Decaf coffee is made from beans that have had 97% of their caffeine removed, through a process called decaffeination. The most traditional way to achieve this is with the Methylene Chloride solvent method – it’s still used for most instant and regular coffees globally. This type of decaffeination preserves flavor better than other approaches, so if you’re looking for smooth-tasting brew without any buzz, then you know what to go for!
It’s worth noting that there are other ways to rid our much-loved beverage of its energizing effects; Swiss Water Decaf Process has revolutionized the industry by removing caffeine using only water and time – no chemicals involved. So regardless of your preference in terms of taste notes or sustainability factors, there’s something out there perfect just for you! But the question remains, does decaf coffee have dye in it?
What Does Methylene Chloride decaffeination Process Entail?
To help you understand whether there is some traces of dye in decaf, we will discuss the chemical solvent method used. Methylene Chloride (MC) is a clear, liquid chemical solvent with a sweet smell that boils at 104°F.
With multiple uses such as paint remover and hair spray, it’s no surprise that this powerful stuff has been tapped for use in decaffeinating coffee – up to 10 parts per million (ppm) of the compound are allowed by FDA regulations. But don’t worry: the FDA says it’s safe to consume!
The process of decaffeinating coffee beans using Methylene Chloride is quite simple. First, the beans are steamed to draw out the caffeine from inside to their outer surface area. Then, MC is applied directly on them; this chemical solvent removes all traces of caffeine. Following that, steam needs to be administered again. Doing so expels any residual solvent from the beans before they are dried and roasted so as no further residues remain. The amount of methylene chloride left in brewed coffee is minuscule – less than a part per million!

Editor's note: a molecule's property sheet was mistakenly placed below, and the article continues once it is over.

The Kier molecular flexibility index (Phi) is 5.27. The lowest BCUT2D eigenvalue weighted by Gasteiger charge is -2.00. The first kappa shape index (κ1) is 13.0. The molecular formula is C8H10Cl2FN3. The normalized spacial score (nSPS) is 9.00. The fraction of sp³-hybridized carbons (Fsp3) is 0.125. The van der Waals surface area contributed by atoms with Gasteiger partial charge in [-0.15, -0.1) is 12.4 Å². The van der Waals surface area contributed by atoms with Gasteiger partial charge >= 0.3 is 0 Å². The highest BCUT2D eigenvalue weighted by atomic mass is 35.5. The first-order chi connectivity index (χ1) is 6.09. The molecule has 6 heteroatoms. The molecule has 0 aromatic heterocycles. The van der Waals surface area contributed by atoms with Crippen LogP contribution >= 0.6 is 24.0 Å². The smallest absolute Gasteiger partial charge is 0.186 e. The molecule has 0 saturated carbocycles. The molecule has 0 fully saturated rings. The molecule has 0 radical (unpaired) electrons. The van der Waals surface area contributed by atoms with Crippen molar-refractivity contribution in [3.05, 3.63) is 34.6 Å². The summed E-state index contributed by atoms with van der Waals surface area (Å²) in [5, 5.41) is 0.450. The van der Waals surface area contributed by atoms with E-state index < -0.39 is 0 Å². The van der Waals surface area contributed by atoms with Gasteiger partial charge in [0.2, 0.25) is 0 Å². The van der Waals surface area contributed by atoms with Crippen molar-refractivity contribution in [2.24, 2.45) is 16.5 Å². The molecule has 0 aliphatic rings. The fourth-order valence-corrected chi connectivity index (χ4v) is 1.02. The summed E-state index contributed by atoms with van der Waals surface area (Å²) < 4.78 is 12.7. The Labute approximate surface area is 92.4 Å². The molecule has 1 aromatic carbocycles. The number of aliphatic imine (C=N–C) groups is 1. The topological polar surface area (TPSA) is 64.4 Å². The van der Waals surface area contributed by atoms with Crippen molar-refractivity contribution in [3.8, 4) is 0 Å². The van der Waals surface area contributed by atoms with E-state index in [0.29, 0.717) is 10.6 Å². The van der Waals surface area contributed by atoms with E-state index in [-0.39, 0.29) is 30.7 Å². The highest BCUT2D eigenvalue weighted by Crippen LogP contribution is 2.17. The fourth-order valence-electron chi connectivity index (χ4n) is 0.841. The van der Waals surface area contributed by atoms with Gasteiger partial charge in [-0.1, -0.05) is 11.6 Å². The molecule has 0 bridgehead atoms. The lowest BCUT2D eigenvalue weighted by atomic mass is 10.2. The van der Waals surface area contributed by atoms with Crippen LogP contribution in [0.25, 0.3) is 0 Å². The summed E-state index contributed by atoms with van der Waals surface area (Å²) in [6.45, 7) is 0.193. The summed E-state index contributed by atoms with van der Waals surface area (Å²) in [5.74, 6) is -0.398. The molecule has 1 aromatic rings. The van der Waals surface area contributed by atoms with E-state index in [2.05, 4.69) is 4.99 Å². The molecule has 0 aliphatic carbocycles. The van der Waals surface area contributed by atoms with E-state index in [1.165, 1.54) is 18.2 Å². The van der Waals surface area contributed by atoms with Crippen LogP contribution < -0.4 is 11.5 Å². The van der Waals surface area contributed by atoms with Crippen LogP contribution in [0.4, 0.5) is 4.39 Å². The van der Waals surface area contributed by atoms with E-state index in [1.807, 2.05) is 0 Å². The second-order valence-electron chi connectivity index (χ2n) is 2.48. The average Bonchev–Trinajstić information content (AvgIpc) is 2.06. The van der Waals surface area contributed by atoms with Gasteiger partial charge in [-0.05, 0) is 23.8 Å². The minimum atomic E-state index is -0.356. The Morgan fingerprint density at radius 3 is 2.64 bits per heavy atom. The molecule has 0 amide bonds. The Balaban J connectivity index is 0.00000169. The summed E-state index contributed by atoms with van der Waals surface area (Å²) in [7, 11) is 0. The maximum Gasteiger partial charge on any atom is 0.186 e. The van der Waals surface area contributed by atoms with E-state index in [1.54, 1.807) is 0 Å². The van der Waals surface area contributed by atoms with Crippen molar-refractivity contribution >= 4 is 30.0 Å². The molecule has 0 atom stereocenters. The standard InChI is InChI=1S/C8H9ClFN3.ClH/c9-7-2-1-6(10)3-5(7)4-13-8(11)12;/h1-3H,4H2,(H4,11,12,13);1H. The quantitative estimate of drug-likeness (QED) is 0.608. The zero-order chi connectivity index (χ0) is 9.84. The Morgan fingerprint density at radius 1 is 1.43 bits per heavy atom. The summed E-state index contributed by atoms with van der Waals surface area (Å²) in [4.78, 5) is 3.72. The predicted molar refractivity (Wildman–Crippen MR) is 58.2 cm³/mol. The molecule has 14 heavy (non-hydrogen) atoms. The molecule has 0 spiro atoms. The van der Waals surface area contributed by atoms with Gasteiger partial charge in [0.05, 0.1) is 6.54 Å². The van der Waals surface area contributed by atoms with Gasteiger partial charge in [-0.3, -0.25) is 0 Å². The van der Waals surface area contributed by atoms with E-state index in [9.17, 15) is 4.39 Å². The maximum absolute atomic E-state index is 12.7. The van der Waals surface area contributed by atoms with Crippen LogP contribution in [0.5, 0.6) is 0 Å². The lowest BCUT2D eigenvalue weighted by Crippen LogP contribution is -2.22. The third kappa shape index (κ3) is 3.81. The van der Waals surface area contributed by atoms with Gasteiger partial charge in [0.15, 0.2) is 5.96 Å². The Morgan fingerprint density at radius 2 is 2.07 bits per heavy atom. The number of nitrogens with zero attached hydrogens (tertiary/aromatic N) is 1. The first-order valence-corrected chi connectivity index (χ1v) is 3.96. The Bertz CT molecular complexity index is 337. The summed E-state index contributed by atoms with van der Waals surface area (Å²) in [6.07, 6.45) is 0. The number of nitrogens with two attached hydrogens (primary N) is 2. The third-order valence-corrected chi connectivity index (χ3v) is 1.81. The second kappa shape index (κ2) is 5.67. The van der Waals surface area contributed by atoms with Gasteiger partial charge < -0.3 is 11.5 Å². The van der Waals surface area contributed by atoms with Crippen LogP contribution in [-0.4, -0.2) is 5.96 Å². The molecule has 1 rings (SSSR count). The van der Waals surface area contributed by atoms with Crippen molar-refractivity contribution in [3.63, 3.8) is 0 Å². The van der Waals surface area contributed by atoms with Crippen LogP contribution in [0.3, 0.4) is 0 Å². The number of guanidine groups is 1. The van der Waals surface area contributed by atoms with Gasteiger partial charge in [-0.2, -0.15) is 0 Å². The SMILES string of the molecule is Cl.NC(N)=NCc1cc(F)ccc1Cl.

Does Decaf Coffee Have Dye in It?
Decaf doesn’t contain any dye. It only contains traces of a paint remover if the decaffeination method used was MC. Methylene chloride is a powerful chemical compound that has been used in paint stripper for years – but it’s not without its risks. The Centers for Disease Control and Prevention (CDC) warns of the dangers, which can include eye, skin and liver damage; drowsiness, dizziness and nausea; even cancer. Severe exposure could lead to loss of consciousness or death! It’s so bad that California put it on their Proposition 65 List – meaning businesses must warn people about potential exposure.
This dangerous substance belongs to the halogenated hydrocarbon family: a type of chemical made by chlorinating methane —the major component in natural gas—and replacing some or all hydrogens with chlorine atoms. When you replace four hydrogens with chlorine, you get methylene chloride; three equates to chloroform; two equals methyl chloride (used as local anesthetics); one results in dichloromethane (a solvent).
Should you be wary of decaf made using the chemical solvent process?
Despite their claims of non-toxicity, affordability and great taste – many are still hesitant to take the plunge with MC decaffeination. This is largely due to reports that exaggerate its connection to cancer. But UK and American roasters have vouched for its safety, so why all the fuss?
It’s understandable if you feel like you’re in a pickle when it comes to weighing up your options; one minute experts say go ahead, while others suggest not taking any chances. It can be a minefield making an informed decision without being sure of what’s right or wrong – but ultimately we can’t let media hype dictate our choices!
At the end of the day, it comes down to personal preference: if you’re an ultra-health conscious type who won’t even take aspirin, then maybe its best avoiding anything with a one in several million chance risk attached. However, if you enjoy having a delicious caffeine free brew now and again, then go ahead! After all, life’s too short not indulge every once in a while.